A compelling business case is a well-structured and logical document. It captures the expected clinical benefits of developing a viable home HD program for the patient, identifies the required resources, defines models of care, and determines the relative priority of the program in relation to competing initiatives.21 For the payer, the business case helps reassure that:

  1. The program is a high-value opportunity with measurable and accountable clinical benefits
  2. The nephrology service can deliver the purported benefits
  3. Due consideration has been given to complex interdependencies with other services such as surgery, radiology, and information technology; and
  4. Quality, patient safety, and incident management aspects of the program have been considered and incorporated

Occasionally, there will be payer templates available to use in preparing business cases; these should be followed strictly. More often, business cases are formal but unscripted, and should contain the following key elements (Table 1):


Executive Briefing or Summary

Introduction or Background

Service Objectives and Critical Success Factors

 Approach or Methodology

Overall Scenario Analysis or Justification

Linkages and Stakeholder Summary


Risks and Mitigation

Dealing with RFPs

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When a large contract or capital proposal is being offered to vendors, most private and public payers require that a request for proposal (RFP) or request for tender (RFT) process be followed. The RFP process is usually highly scripted, with many rules and regulations. In the case of publicly funded systems, the RFP process may be codified in law. In all cases, the RFP process must strictly adhere to the local rules and guidelines to protect the program from a variety of liabilities. As a result, it is in the interest of those starting a new home HD program to become familiar with their local RFP process.
Before embarking on an RFP for home HD equipment and service, it is important to become familiar with the strengths and weaknesses of various vendors. Once an RFP is open for tender, it usually cannot be altered. The RFP process is not the time to learn about what vendors are able to offer—this should be done before construction of the RFP. The RFP is best written by a multidisciplinary home HD program team, including an experienced dialysis nurse and technician. This team will research the following topics and consider the costs, where applicable.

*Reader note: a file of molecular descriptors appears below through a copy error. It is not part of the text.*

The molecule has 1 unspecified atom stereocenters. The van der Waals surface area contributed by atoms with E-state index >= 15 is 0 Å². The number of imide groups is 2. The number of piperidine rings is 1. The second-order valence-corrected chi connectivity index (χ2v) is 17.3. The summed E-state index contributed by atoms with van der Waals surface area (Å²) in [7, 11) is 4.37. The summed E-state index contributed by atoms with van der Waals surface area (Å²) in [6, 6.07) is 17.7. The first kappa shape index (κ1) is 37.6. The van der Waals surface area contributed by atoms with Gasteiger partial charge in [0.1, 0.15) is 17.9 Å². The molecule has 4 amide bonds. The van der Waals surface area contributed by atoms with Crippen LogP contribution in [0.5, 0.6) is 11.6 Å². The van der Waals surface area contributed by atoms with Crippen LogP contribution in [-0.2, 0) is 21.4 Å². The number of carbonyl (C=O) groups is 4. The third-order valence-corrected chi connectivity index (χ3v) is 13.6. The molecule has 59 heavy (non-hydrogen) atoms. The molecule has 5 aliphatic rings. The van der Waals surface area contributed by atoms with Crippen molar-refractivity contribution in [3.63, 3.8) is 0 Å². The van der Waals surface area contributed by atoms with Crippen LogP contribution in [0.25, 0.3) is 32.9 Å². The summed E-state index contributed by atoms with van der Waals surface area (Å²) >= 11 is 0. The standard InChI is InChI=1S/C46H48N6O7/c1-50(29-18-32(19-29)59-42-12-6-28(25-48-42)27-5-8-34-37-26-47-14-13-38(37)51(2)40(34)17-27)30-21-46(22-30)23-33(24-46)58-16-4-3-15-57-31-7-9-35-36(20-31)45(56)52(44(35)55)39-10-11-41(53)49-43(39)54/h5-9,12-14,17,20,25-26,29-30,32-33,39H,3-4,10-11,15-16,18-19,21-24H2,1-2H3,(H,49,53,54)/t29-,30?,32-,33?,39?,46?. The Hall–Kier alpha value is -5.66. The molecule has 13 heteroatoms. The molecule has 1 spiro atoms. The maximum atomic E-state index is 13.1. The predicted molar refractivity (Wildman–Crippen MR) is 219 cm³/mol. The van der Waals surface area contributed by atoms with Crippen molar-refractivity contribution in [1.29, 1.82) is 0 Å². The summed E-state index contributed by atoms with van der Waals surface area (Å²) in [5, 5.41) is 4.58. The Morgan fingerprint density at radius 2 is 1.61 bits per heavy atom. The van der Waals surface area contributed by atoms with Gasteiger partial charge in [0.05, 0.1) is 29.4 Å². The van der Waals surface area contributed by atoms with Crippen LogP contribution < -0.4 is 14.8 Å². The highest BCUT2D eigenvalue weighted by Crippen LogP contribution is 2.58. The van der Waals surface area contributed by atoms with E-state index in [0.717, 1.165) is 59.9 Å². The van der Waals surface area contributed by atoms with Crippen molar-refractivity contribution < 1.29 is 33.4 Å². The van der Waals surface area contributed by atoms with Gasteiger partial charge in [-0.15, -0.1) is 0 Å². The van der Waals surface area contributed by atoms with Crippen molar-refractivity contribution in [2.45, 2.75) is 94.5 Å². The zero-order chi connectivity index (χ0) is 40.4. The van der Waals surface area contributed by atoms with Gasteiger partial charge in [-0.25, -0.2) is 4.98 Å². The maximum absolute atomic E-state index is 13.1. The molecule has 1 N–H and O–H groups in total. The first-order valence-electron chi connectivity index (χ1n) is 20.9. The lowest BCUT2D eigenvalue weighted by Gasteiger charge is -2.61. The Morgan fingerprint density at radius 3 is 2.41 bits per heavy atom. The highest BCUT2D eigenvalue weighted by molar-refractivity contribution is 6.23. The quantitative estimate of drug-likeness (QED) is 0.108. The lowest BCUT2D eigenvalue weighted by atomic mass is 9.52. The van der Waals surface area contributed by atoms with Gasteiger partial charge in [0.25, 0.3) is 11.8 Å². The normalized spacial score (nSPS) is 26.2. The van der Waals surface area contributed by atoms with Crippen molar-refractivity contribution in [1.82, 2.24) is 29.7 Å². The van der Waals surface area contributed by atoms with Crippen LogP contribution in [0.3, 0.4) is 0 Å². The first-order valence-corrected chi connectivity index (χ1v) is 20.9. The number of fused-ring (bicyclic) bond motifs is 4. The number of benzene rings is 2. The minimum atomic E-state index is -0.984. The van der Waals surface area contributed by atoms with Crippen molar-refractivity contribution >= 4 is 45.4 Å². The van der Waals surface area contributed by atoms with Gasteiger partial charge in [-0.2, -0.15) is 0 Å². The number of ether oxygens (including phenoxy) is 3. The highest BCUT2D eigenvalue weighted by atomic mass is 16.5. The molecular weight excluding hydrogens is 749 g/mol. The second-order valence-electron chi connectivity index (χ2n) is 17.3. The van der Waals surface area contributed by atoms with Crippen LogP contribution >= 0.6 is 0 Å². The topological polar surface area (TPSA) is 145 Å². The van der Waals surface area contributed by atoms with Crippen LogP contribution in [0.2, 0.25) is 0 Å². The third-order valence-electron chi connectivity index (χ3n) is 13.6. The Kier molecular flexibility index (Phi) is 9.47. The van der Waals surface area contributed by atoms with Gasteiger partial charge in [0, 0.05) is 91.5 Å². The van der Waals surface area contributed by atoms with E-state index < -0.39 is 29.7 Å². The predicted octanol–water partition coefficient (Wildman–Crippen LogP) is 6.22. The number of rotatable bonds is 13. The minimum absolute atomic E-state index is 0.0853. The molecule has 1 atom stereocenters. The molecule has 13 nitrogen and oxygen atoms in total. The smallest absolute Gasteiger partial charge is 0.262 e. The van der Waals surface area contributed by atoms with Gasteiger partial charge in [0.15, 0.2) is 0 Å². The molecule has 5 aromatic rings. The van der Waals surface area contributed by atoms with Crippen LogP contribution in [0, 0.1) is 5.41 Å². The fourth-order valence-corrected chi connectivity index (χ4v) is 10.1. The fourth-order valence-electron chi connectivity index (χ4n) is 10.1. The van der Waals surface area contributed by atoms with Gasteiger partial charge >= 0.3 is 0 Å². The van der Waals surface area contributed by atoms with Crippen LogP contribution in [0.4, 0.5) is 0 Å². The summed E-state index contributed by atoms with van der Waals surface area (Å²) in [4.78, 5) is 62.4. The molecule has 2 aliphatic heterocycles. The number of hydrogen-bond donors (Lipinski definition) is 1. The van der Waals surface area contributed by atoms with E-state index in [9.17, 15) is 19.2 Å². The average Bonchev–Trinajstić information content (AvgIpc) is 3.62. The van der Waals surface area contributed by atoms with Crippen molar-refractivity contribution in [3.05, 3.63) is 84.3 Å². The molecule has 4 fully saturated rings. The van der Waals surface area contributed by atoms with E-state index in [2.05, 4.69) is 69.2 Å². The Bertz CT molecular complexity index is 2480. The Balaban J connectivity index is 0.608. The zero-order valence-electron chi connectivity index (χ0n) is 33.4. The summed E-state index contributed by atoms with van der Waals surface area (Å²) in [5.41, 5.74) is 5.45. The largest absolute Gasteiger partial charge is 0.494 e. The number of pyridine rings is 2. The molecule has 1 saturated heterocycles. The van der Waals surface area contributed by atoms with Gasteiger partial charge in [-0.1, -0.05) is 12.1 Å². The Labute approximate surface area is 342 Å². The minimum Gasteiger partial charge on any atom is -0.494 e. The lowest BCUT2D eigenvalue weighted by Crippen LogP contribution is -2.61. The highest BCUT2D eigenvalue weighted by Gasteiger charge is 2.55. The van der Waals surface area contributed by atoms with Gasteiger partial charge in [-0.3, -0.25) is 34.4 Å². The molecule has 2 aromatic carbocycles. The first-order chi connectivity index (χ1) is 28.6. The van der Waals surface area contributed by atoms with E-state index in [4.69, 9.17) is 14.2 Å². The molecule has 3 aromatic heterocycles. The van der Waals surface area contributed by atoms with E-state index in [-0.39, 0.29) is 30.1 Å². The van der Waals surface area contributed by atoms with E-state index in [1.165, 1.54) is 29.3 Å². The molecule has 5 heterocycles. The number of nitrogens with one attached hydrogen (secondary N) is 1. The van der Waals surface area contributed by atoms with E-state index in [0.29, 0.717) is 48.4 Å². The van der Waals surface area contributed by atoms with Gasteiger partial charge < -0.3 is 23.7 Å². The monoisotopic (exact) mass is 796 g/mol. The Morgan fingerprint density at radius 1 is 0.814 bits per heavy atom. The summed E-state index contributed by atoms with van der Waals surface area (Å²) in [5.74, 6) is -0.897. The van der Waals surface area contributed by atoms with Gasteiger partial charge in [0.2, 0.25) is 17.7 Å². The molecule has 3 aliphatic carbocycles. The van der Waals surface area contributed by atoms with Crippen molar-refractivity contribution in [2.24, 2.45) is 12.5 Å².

The HD Machine

The Water Treatment Equipment

Information Technology

Full-Service Provision Options

Once the home HD program team has become familiar with the offerings of the various vendors active in their region, the RFP can then be constructed. It is crucial that the program team be clear about which features and services they expect from the vendor and their equipment. The program team should construct a “wish list” of desired features and rank them in terms of importance. Some features are critical and a vendor will be eliminated if they cannot deliver this feature. Others will be desirable, but will not necessarily be deal breakers if they are absent. Proper construction of the “wish list” is important because most RFP processes require not only a list of desired features, but the weighting applied to each of these features. The vendors will be asked to submit a list of services and equipment that will be provided, and a list of charges. The program team should understand its budgetary limitations before constructing the RFP and consider what weight will be applied to the budget component of the RFP.

It is extremely important that the RFP be constructed properly. The RFP should be written in a manner that ensures that the program team is able to select a vendor that will meet not only all of their needs but also the program’s budgetary requirements as well. A vague and poorly written RFP may lead to selection of an inappropriate vendor.

Because the RFP process is highly regulated, the program team involved in creating the RFP should understand the local rules governing that process. For example, once the RFP is completed and open for vendors to review, changes to the contents of the RFP are usually not permitted. Interaction between the vendors and the team is usually highly restricted. For example, the program team may not be allowed to meet or communicate with members of a vendor company outside of the channels of communication that are part of the RFP process. Team members participating in developing the RFP should also be prepared to give a detailed list of potential conflicts of interest, based on previous involvement with the each vendor.


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Planning and funding a home HD program requires a well-organized effort and close collaboration between clinicians and managers. Up to a year should be allocated for the following:

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  1. Data on file. Baxter Healthcare Japan Ltd. 2014.
  2. ANZDATA Registry. Summary of Australia and New Zealand Dialysis and Transplantation 2012. Adelaide, Australia. Available at: http://www.anzdata.org.au/anzdata/AnzdataReport/36thReport/2012_Summary_v1.pdf. Accessed September 4, 2014.